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Volume 21 (2); June 2022
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Reviews
The Interaction of Hypertension for Vertigo in Audiovestibular Medicine Clinic
Adaobi Elizabeth Osuji
Res Vestib Sci. 2022;21(2):29-39.   Published online June 15, 2022
DOI: https://doi.org/10.21790/rvs.2022.21.2.29
  • 11,685 View
  • 264 Download
AbstractAbstract PDF
As the first audiovestibular medicine physician in the University of Port Harcourt Teaching Hospital, Nigeria, a keen observation revealed that a sizeable proportion of the adult patients presenting to our audiovestibular medicine clinic with vertigo are either known hypertensives, or hypertensives yet to have a formal diagnosis. This aroused an ardent curiosity to find the raison d’être, and to shed light on this pathological association between vertigo and hypertension. In line with this, it became imperative to highlight the dynamics of interaction, and pathophysiology behind the role of hypertension in vertigo.
The Association between Dizziness and Anxiety: Update to the Treatment
Seo-Young Choi, Kwang-Dong Choi
Res Vestib Sci. 2022;21(2):40-45.   Published online June 15, 2022
DOI: https://doi.org/10.21790/rvs.2022.21.2.40
  • 2,331 View
  • 72 Download
AbstractAbstract PDFSupplementary Material
Anxiety, depression, or other psychiatric symptoms can be the primary cause of dizziness and the secondary complication of dizziness. Regardless of precedence or consequence, dizziness is closely associated with the psychiatric problem. On this ground, this chapter reviews the association between dizziness and anxiety and the treatment for dizziness with psychiatric symptoms.
Original Article
Canal Dysfunction Detected by Video Head Impulse Test in Patients with Vestibular Migraine and Its Relationship with Symptomatic Improvement
Ji Won Choi, Won Sub Lim, Sung Seok Ryu, Yeonjoo Choi, Sang Hun Lee, Seung Cheol Ha, Hong Ju Park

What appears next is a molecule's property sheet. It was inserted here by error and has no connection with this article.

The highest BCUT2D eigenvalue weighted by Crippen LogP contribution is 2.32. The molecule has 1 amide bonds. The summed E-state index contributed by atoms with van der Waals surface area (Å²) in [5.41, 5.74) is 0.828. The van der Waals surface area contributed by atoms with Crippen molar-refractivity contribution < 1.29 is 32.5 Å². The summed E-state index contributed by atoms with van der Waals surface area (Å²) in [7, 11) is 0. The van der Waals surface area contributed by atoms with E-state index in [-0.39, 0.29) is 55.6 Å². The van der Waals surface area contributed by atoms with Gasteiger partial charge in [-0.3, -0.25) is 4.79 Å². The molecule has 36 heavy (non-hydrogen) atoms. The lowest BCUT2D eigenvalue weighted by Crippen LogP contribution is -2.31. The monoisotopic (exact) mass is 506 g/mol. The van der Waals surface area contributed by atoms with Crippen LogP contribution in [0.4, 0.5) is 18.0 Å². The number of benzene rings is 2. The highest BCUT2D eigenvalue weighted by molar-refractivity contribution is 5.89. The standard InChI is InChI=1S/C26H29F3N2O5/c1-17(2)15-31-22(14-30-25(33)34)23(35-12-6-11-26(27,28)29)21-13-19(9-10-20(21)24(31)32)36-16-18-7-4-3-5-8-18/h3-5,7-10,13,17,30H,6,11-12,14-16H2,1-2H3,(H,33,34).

Res Vestib Sci. 2022;21(2):46-52.   Published online June 15, 2022
DOI: https://doi.org/10.21790/rvs.2022.21.2.46
  • 2,243 View
  • 51 Download
AbstractAbstract PDF
Objectives
Video head impulse test (vHIT) can evaluate function of the vestibuloocular reflex for high frequency range of head rotation. We aimed to characterize the abnormal patterns of canal dysfunction by vHIT in vestibular migraine (VM) and evaluate the relationship between the presence of canal dysfunction and symptomatic improvement.
Methods
Eighty-seven patients with VM were included. Abnormality of vHIT at the initial examination was determined by the vHIT gain and the degrees of the corrective saccades at each canal and each side. The relationship between the abnormal patterns and the symptomatic improvement (no need for preventive medication) after modification of life styles and preventive medications for 1, 3, and 6 months was evaluated.
Results
Abnormal vHIT of the lateral canal was 13.8% when determined by the gain criteria and 31.0% when based on both gain and corrective saccade, regardless of the side. Abnormal vHIT of the superior and posterior canals were 18.4% and 27.6%, regardless of the side. Abnormal vHIT at any canal and side was observed in 47%. Patients showed symptomatic improvement in 29.9%, 71.3%, and 88.5% after modification of life styles and preventive medications for 1, 3, and 6 months. Abnormal vHIT results of canals were significantly related to the poor response to preventive mediations.
Conclusions